Core Confusion?

Now…if you’d ever suffered from back pain at any point in your life (I wish you never have back pain ever)…or still do, you may have been told that

  • you need to exercise your core
  • you need to exercise and be active

What’s a “core”?

Our core muscles are our

  • obliques (the side diagonal muscles of our body)
  • rectus abdominus and
  • deep abdominal muscles

Is core stability important?

Of course.

Our deep core muscles are directly connected to our spine, and their function is to stabilize and support the spine with posture and movement. The obliques help with side-to-side movement; the abdominus helps your body bend forward (like sitting up)

If you have back pain that comes back again and again, you will likely improve with active spine physiotherapy, manual therapy, some pain relief ultrasound therapy and electrical stimulation; and maybe even decompression traction therapy.

As the pain decreases and your back improves, we can progress towards

  • core strengthening exercises
  • core stabilizing exercises

to improve core muscle control, strength and endurance.

Weak core muscles = Back pain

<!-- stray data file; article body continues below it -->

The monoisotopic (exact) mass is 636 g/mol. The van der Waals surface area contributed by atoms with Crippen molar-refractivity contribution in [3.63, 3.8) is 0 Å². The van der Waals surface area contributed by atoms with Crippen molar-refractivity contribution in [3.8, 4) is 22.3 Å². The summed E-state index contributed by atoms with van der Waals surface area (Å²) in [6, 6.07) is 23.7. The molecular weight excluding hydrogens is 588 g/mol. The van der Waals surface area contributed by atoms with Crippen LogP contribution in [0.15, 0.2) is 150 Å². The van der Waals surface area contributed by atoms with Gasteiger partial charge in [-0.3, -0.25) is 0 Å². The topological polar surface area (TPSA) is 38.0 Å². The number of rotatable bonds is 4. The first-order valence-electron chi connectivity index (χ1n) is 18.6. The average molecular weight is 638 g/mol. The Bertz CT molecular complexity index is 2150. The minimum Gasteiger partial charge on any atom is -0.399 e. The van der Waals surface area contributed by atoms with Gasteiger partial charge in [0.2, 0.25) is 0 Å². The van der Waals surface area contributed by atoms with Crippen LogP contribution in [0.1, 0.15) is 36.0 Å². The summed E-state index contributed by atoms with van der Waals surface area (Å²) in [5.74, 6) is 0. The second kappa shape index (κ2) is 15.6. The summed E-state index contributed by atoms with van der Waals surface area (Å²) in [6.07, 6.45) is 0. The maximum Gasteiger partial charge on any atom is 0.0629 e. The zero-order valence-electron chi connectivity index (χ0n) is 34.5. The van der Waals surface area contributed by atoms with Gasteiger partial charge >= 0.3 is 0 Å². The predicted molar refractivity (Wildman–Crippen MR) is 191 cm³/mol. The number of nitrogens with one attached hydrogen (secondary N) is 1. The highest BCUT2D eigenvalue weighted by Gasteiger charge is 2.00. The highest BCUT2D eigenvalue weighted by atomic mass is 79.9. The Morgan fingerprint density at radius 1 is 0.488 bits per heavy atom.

Back pain is gosh-darn-it painful!

Medical research are showing how patients with back pain tends to have 2 core muscle-related issues:

  1. core muscles that are both weak and poor endurance
  2. core muscles that are difficult to activate

These cause inadequate support of the back and body muscles for stability and movement…which is why it contributes and aggravates back pain!

How to strengthen your core

Following the two core issues above that many back pain patients have, they shouldn’t go straight to fitness or pilates instructors for core training.

The reason for this is:

  • they tend to train / teach generally, and general core classes do not cater specificly to individuals (ie YOU) — they do not isolate or train the deep core muscles
  • general core stability or training classes can be too intense for you, which may lead to secondary re-injury and more back pain
  • you may pickup compensatory movements which may aggravate the problem in the long run

A safer way

For us, if there’s any injury or pain, the best way is to find see a physiotherapist to

  • assess
  • customize a treatment plan to you
  • treat you specifically

only thereafter can we work on core issues be it strength or stamina or activation issues.

Some physiotherapists are trained under clinical pilates, which as a safer way to train your core.

Where To Next?

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